Introduction to Combinatorial Designs, Second Edition

W.D. Wallis

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May 17, 2007 by Chapman and Hall/CRC
Textbook - 328 Pages - 42 B/W Illustrations
ISBN 9781584888383 - CAT# C8385
Series: Discrete Mathematics and Its Applications

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Features

  • Covers classical designs such as Latin squares, balanced incomplete block designs, and finite projective and affine planes
  • Introduces modern extensions of design theory, including one-factorizations, Room squares, tournament designs, and nested designs
  • Features applications in several areas, including cryptography, computer science, experimental design, and communications theory
  • Includes instructive examples and theorems with every topic
  • Provides exercises in each section, select answers in the back of the book, and more complete solutions on the author’s website
  • Contains references to classical literature to put results in a historical perspective
  • Summary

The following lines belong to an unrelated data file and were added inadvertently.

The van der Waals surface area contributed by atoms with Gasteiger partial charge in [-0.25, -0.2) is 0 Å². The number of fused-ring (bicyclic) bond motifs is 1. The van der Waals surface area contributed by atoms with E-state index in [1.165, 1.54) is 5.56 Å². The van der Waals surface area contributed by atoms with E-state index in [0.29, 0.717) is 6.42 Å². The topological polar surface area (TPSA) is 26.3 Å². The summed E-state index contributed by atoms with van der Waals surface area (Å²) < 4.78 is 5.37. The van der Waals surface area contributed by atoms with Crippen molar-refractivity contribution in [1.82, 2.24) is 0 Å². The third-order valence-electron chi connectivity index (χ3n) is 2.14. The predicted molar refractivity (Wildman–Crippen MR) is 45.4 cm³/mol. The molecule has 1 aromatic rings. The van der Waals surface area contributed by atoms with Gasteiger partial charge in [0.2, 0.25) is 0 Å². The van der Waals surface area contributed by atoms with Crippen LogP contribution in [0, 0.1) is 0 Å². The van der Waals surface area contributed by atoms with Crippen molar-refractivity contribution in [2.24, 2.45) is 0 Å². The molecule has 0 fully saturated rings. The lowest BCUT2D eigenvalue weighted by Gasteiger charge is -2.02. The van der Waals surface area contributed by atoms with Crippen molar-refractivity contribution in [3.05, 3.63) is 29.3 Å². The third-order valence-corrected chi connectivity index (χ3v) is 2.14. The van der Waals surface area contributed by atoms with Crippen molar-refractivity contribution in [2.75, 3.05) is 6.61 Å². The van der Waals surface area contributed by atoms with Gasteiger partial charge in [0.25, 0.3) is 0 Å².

Combinatorial theory is one of the fastest growing areas of modern mathematics. Focusing on a major part of this subject, Introduction to Combinatorial Designs, Second Edition provides a solid foundation in the classical areas of design theory as well as in more contemporary designs based on applications in a variety of fields.

    After an overview of basic concepts, the text introduces balanced designs and finite geometries. The author then delves into balanced incomplete block designs, covering difference methods, residual and derived designs, and resolvability. Following a chapter on the existence theorem of Bruck, Ryser, and Chowla, the book discusses Latin squares, one-factorizations, triple systems, Hadamard matrices, and Room squares. It concludes with a number of statistical applications of designs.

    Reflecting recent results in design theory and outlining several applications, this new edition of a standard text presents a comprehensive look at the combinatorial theory of experimental design. Suitable for a one-semester course or for self-study, it will prepare readers for further exploration in the field.

    To access supplemental materials for this volume, visit the author’s website at http://www.math.siu.edu/Wallis/designs